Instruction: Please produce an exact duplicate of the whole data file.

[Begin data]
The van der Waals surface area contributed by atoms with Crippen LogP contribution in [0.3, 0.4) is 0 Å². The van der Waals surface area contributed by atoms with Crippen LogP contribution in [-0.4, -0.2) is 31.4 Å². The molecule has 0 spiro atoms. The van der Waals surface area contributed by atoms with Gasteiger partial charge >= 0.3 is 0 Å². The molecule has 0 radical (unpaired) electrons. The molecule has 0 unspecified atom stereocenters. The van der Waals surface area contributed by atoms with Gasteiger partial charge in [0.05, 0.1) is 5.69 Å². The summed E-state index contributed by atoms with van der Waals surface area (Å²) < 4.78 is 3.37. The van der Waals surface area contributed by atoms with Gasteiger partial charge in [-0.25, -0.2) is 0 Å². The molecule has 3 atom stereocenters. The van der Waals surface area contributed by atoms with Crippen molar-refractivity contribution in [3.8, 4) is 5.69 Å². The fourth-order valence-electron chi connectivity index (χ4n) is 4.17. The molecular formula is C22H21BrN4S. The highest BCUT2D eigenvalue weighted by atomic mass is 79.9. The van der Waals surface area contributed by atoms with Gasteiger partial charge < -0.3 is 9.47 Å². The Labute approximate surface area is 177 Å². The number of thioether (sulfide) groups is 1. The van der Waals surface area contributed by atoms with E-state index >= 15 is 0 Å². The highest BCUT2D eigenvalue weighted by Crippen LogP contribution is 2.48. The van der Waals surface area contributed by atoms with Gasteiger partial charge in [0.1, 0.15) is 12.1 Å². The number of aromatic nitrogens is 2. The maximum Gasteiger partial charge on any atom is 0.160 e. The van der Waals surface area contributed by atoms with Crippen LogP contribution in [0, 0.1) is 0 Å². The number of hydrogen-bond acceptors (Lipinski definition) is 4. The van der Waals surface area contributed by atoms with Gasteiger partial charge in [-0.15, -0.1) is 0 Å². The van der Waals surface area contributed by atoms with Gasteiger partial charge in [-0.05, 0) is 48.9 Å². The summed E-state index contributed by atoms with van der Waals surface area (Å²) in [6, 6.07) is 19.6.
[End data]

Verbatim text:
The van der Waals surface area contributed by atoms with Crippen LogP contribution in [0.3, 0.4) is 0 Å². The van der Waals surface area contributed by atoms with Crippen LogP contribution in [-0.4, -0.2) is 31.4 Å². The molecule has 0 spiro atoms. The van der Waals surface area contributed by atoms with Gasteiger partial charge >= 0.3 is 0 Å². The molecule has 0 radical (unpaired) electrons. The molecule has 0 unspecified atom stereocenters. The van der Waals surface area contributed by atoms with Gasteiger partial charge in [0.05, 0.1) is 5.69 Å². The summed E-state index contributed by atoms with van der Waals surface area (Å²) < 4.78 is 3.37. The van der Waals surface area contributed by atoms with Gasteiger partial charge in [-0.25, -0.2) is 0 Å². The molecule has 3 atom stereocenters. The van der Waals surface area contributed by atoms with Crippen molar-refractivity contribution in [3.8, 4) is 5.69 Å². The fourth-order valence-electron chi connectivity index (χ4n) is 4.17. The molecular formula is C22H21BrN4S. The highest BCUT2D eigenvalue weighted by atomic mass is 79.9. The van der Waals surface area contributed by atoms with Gasteiger partial charge < -0.3 is 9.47 Å². The Labute approximate surface area is 177 Å². The number of thioether (sulfide) groups is 1. The van der Waals surface area contributed by atoms with E-state index >= 15 is 0 Å². The highest BCUT2D eigenvalue weighted by Crippen LogP contribution is 2.48. The van der Waals surface area contributed by atoms with Gasteiger partial charge in [0.1, 0.15) is 12.1 Å². The number of aromatic nitrogens is 2. The maximum Gasteiger partial charge on any atom is 0.160 e. The van der Waals surface area contributed by atoms with Crippen LogP contribution in [0, 0.1) is 0 Å². The number of hydrogen-bond acceptors (Lipinski definition) is 4. The van der Waals surface area contributed by atoms with Gasteiger partial charge in [-0.15, -0.1) is 0 Å². The van der Waals surface area contributed by atoms with Gasteiger partial charge in [-0.05, 0) is 48.9 Å². The summed E-state index contributed by atoms with van der Waals surface area (Å²) in [6, 6.07) is 19.6.